Transit can be an economic catalyst
THE City of Winnipeg is seeking public input on the proposed alignment for its next bus rapid transit line. The eastern corridor will connect Plessis Road in Transcona with Harkness Station on Stradbrook Avenue, where the existing Southwest Transitway terminates. Two routes are being presented, one running through Point Douglas and one through St. Boniface.
The plans begin by proposing an exciting option to locate the transitway on the elevated rail line between The Forks and Main Street, using Union Station as a magnificent transit stop. This creates the potential for the historic structure to become a multimodal transportation centre for downtown, operating as a central hub for such things as cycling and transit, water-bus, taxi, airport shuttles and tourist trolleys.
The spectacular central hall of Union Station once again bustling with activity represents an opportunity to stimulate growth around south Main Street, by bringing pedestrian traffic to the sidewalks and drawing the vibrancy of The Forks and its future railside community into the rest of downtown.
Beyond Union Station, the two proposals diverge. The Point Douglas option either continues up Main Street or passes through the Exchange District to Higgins Avenue, before crossing the river on a new bridge. The St. Boniface alignment crosses the river on the existing Provencher Bridge and then runs down Provencher Boulevard to Archibald Street and Nairn Avenue.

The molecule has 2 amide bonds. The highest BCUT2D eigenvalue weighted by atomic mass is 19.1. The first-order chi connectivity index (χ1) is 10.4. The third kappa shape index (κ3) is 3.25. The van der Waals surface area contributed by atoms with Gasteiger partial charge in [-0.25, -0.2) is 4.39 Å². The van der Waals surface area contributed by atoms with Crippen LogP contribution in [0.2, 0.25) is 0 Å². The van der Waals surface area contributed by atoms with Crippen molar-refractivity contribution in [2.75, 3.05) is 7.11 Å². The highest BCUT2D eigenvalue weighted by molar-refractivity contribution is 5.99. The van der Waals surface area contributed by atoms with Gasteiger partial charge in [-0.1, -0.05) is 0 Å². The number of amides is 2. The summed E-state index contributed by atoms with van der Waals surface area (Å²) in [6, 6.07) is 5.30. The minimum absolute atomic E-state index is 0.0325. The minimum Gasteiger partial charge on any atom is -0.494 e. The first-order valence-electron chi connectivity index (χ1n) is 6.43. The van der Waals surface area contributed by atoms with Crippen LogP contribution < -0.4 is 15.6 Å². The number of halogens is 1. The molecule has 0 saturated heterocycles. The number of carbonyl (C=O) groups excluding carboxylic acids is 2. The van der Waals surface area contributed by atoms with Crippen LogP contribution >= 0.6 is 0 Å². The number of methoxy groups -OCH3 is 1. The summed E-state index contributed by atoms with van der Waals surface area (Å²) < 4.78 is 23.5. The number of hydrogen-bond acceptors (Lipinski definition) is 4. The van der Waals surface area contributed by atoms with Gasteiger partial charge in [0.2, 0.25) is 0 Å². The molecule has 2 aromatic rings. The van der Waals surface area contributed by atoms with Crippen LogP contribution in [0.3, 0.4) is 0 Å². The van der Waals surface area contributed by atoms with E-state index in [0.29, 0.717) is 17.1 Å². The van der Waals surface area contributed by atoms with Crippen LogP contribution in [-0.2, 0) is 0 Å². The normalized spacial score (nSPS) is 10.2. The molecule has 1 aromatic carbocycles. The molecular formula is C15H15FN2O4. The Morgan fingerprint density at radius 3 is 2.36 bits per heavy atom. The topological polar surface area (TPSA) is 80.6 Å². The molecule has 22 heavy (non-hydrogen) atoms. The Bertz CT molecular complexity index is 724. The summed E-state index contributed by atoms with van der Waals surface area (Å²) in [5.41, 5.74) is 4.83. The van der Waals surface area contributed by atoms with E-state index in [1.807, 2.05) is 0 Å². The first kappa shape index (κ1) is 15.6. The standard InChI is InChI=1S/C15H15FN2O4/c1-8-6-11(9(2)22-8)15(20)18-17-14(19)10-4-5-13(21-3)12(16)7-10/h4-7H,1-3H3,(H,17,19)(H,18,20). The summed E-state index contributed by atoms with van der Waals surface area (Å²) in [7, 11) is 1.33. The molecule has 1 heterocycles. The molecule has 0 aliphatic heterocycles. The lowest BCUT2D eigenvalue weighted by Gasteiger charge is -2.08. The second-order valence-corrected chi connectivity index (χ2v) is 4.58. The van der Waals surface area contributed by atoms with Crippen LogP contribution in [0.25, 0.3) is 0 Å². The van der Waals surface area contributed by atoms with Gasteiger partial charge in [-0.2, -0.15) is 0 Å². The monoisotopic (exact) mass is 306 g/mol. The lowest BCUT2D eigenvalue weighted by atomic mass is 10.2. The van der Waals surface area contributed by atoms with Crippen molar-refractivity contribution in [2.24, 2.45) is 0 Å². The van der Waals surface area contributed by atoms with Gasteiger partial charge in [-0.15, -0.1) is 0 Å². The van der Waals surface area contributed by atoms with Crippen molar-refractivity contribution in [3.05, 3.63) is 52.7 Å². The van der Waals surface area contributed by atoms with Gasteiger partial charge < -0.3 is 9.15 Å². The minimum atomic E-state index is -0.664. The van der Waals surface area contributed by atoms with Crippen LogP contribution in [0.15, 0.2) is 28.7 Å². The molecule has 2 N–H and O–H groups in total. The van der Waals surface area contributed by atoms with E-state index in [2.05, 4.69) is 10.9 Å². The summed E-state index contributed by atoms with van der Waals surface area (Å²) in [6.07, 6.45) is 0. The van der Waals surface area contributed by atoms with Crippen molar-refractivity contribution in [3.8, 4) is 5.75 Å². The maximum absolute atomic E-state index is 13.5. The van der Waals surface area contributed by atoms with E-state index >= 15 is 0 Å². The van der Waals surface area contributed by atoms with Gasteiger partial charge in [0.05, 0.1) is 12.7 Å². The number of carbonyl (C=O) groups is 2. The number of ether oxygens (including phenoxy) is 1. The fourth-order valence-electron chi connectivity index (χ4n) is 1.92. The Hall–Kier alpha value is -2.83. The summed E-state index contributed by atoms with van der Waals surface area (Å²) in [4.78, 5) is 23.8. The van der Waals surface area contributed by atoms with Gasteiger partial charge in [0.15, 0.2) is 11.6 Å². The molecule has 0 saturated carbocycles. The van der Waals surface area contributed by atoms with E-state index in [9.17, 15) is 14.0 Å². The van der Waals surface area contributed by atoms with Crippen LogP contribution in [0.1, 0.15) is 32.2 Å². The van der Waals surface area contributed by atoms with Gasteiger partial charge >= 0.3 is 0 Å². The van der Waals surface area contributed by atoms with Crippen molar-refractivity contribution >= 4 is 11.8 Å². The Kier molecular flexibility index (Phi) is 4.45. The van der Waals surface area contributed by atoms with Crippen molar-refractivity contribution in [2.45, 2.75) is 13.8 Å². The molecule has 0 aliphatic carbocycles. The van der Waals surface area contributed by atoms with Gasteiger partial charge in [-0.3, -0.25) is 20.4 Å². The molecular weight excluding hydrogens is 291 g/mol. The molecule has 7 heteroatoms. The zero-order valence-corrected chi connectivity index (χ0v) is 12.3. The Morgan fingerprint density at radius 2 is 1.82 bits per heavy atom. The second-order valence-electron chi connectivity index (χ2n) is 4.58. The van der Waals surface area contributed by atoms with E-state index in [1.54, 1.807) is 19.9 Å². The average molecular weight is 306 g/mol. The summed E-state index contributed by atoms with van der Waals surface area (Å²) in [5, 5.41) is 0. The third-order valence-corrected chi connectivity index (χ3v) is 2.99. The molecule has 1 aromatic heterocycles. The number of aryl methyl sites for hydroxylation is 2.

A key justification of BRT investment across North America has been its ability to influence the patterns of development in cities, through transit-oriented development (TOD). As ridership increases, commercial and residential growth is attracted to the pedestrian density generated at major nodes along the system. Urban planners can use this to target growth by strategically placing transit lines and stations.
Instinctively, the Higgins Avenue option would seem to be the more logical choice because it runs through an area that might benefit more from the TOD economic catalyst. It has been found, however, that TOD is not a silver bullet solution in urban areas, and wouldn’t typically have the power to transform an industrial road such as Higgins into a neighbourhood high street, particularly in a slow-growth city such as Winnipeg.
Increased connectivity can be an economic catalyst, but it is most effective at generating the next level of growth in neighbourhoods that are already places where people are.
The traditional build-it-and-they-will-come strategy for TOD has been found to be less effective than placing transit where development is already happening, where people already are, and connecting it to other places with similar conditions.
Transit is only successful if it is frequent and accessible to a large population, and will only be a catalyst for growth if it has ridership levels sufficiently high to inspire the activity that is attractive to development. Relying on new projects to create the market for transit is rarely as successful as connecting to an existing population and using transit to intensify its density.